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May 10, 2021

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Family doctors take on vital role of vaccination influencers in Nevada

UNLV School of Medicine Groundbreaking Ceremony

Christopher DeVargas

Marc Kahn, dean of the UNLV School of Medicine, is shown at a groundbreaking ceremony for the school’s new building at the Shadow Lane campus, Thursday, Oct. 28, 2020.

Anthony Fauci, the immunologist who serves as the director of the U.S. National Institute of Allergy and Infectious Diseases and the chief medical adviser to the president, is frequently spotted on television or talking to groups advocating for residents to receive the COVID-19 vaccine.

But he can’t be everywhere.

For trusted medical information at the local and regional levels, everyday physicians are becoming spokespeople for vaccination against COVID-19. And Marc Kahn, dean of the Kirk Kerkorian School of Medicine at UNLV, doesn’t mince his words.

“It’s really critically important that we get people vaccinated,” he said. “That’s the only way that we’re going to get back to a sense of normalcy here and in the rest of the country.”

Dr. Bayo Curry-Winchell, a family medicine physician in Reno, has taken on a statewide influencer role by partnering with Immunize Nevada to make shareable videos encouraging inoculation.

She’s also arranged webinars and in-person informational sessions, collaborated with local faith leaders to bring solid information back to their congregations that may trust pastors more than doctors, appeared on local television, and set up lanes at drive-thru shot clinics in Washoe County just for people to ask questions if they’re unsure.

On one recent Saturday, everybody who pulled through the “maybe” line ended up accepting the vaccine. Curry-Winchell was gratified to convince one patient who was, like her, a Black woman. In a predominantly white community like Reno — where about 2% of the population, and only a few doctors, are Black, representation matters in a medical setting, Curry-Winchell said.

Curry-Winchell is practiced in speaking about health care disparities and medical racism, and has heard Black people root their anxieties about the government-backed vaccine in the Tuskegee Syphilis Study. People wonder if they’re being experimented on. They wonder if the shot will give them COVID-19 — it will not.

“When you take the time to address those concerns as well as provide confidence, reassurance and information that people can understand about the vaccine, that helps them, whether they decide to do it or not, make the best decision for themselves,” Curry-Winchell said.

One of the people she had to convince was her 98-year-old father. But when he stayed healthy when his assistant caught COVID-19 when he was between doses, he offered a testimonial for Curry-Winchell’s social media.

She doesn’t use the word “normal” much. People have tuned it out by now.

“I call it a gift,” she said. “It’s a gift to yourself, it’s a gift to your family and a gift to your community.”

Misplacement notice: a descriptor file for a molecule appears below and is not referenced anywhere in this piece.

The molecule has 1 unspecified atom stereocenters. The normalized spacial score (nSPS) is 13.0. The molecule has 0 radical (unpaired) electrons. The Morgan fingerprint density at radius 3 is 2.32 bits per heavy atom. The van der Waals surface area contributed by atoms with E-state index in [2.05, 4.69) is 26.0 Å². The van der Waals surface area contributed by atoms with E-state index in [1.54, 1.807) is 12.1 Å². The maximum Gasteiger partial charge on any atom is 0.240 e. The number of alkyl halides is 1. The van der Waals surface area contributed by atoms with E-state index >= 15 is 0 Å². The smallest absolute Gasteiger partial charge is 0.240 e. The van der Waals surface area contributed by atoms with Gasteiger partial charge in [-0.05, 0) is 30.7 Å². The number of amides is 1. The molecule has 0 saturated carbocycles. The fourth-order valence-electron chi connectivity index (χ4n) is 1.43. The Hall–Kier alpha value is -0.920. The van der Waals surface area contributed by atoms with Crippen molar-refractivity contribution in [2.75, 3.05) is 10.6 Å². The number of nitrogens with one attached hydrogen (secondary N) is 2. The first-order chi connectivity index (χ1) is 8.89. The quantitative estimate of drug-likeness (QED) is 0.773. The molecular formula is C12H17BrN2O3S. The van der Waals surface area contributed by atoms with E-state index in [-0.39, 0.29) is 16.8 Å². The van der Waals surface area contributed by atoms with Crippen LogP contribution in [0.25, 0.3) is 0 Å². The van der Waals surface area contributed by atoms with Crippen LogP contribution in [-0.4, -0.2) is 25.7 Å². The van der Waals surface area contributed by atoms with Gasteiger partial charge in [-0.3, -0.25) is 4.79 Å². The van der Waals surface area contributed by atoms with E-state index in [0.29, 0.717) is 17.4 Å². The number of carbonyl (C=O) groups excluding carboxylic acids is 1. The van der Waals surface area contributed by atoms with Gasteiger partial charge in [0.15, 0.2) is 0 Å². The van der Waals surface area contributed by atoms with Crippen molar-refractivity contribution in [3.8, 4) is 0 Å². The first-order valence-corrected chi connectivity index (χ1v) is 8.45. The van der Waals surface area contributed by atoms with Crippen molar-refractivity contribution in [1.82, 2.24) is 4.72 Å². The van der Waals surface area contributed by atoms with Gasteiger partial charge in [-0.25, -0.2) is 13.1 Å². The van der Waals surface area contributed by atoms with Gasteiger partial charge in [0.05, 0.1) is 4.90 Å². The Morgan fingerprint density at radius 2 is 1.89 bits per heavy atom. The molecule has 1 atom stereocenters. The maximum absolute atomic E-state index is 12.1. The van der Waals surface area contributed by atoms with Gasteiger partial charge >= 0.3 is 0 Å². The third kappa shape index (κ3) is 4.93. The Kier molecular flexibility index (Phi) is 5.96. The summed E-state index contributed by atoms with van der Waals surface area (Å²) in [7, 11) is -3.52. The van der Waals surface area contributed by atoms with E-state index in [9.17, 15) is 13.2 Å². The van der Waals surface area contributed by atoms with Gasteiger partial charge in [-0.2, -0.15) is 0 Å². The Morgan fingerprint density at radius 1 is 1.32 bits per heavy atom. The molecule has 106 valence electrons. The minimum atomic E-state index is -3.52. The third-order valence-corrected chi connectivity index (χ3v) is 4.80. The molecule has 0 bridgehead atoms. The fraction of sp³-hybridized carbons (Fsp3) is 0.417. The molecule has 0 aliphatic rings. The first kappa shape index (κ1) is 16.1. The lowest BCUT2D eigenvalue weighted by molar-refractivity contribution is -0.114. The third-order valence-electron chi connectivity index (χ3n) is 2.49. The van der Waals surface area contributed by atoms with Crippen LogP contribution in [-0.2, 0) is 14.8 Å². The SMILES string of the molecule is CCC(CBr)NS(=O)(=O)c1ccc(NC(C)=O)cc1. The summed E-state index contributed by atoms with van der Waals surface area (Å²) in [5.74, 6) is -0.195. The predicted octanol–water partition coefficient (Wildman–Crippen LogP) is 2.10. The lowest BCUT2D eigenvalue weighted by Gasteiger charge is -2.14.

In Carson City, primary care physician Merritt Dunlap has reached out to churches, senior centers and casinos to find takers. He’s also sent mass emails to his patient list.

The casinos are smaller in Carson City and a key part of some elders’ social lives, so he called casino hosts to get the word out when seniors had priority.

“They knew all these people and said ‘yeah sure, we’ll get you people,’” said Dunlap, who has been practicing medicine in Carson City for 22 years.

He extended that to hosting drive-thru vaccine clinics on the top deck of the parking garage at Carson City’s Fandango Casino. Between January and early April, Dunlap and his staff gave out about 2,500 shots this way.

He said it’s responsible to ask questions before taking a new medicine. But to the people who refuse, he says to weigh the known risk of the virus, its complications, transmissibility — especially of variants — and social restrictions to the accepted low risks of vaccination.

Dunlap said he’s taken care of COVID-19 long-haulers, and while they have survived, they are miserable.

“For a lot of them, they say, ‘I’m not going to get vaccinated. I don’t want to take that vaccine.’ I ask them if they understand that by choosing that, what they’re actually choosing is to go ahead and get the infection instead. I usually get met with some blank stares,” he said. “I try to point out, look, coronavirus isn’t ever going to go away. It will always be here, and if you are unvaccinated you will at some point get this infection.”

Kahn said there isn’t a much better influencer to attach themselves to UNLV’s vaccine site than Vice President Kamala Harris, who stopped by the clinic at the main campus in March. But he’s done media outreach, connected with pastors and congregations, and been part of the medical school’s public service announcements.

“We need to message often, we need to message to communities that are reluctant to get vaccinated, and until we get people immunized we’re not going to go back to a sense of normalcy,” he said.

An oncologist by training, Kahn stresses the greater good of mass vaccination.

“It’s like returning your shopping cart,” he said. “It doesn’t do much for you, but it does something for the next person.”